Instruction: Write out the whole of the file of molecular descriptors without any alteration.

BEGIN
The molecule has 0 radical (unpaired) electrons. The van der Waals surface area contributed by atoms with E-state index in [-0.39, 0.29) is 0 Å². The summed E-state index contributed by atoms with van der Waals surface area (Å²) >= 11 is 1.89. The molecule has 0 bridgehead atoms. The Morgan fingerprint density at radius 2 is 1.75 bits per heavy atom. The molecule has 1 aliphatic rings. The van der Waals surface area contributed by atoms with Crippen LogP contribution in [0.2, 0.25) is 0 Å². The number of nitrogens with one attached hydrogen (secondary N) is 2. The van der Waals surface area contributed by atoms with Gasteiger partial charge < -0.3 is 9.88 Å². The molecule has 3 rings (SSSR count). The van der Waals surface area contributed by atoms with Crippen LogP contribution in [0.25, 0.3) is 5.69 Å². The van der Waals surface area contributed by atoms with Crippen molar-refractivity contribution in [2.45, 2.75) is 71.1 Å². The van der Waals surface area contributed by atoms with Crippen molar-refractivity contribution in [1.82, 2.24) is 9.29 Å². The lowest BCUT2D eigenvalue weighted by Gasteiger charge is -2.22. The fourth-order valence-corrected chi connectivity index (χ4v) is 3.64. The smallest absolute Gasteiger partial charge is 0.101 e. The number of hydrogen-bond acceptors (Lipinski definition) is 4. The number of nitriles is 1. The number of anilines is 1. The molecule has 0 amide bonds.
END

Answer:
The molecule has 0 radical (unpaired) electrons. The van der Waals surface area contributed by atoms with E-state index in [-0.39, 0.29) is 0 Å². The summed E-state index contributed by atoms with van der Waals surface area (Å²) >= 11 is 1.89. The molecule has 0 bridgehead atoms. The Morgan fingerprint density at radius 2 is 1.75 bits per heavy atom. The molecule has 1 aliphatic rings. The van der Waals surface area contributed by atoms with Crippen LogP contribution in [0.2, 0.25) is 0 Å². The number of nitrogens with one attached hydrogen (secondary N) is 2. The van der Waals surface area contributed by atoms with Gasteiger partial charge < -0.3 is 9.88 Å². The molecule has 3 rings (SSSR count). The van der Waals surface area contributed by atoms with Crippen LogP contribution in [0.25, 0.3) is 5.69 Å². The van der Waals surface area contributed by atoms with Crippen molar-refractivity contribution in [2.45, 2.75) is 71.1 Å². The van der Waals surface area contributed by atoms with Crippen molar-refractivity contribution in [1.82, 2.24) is 9.29 Å². The lowest BCUT2D eigenvalue weighted by Gasteiger charge is -2.22. The fourth-order valence-corrected chi connectivity index (χ4v) is 3.64. The smallest absolute Gasteiger partial charge is 0.101 e. The number of hydrogen-bond acceptors (Lipinski definition) is 4. The number of nitriles is 1. The number of anilines is 1. The molecule has 0 amide bonds.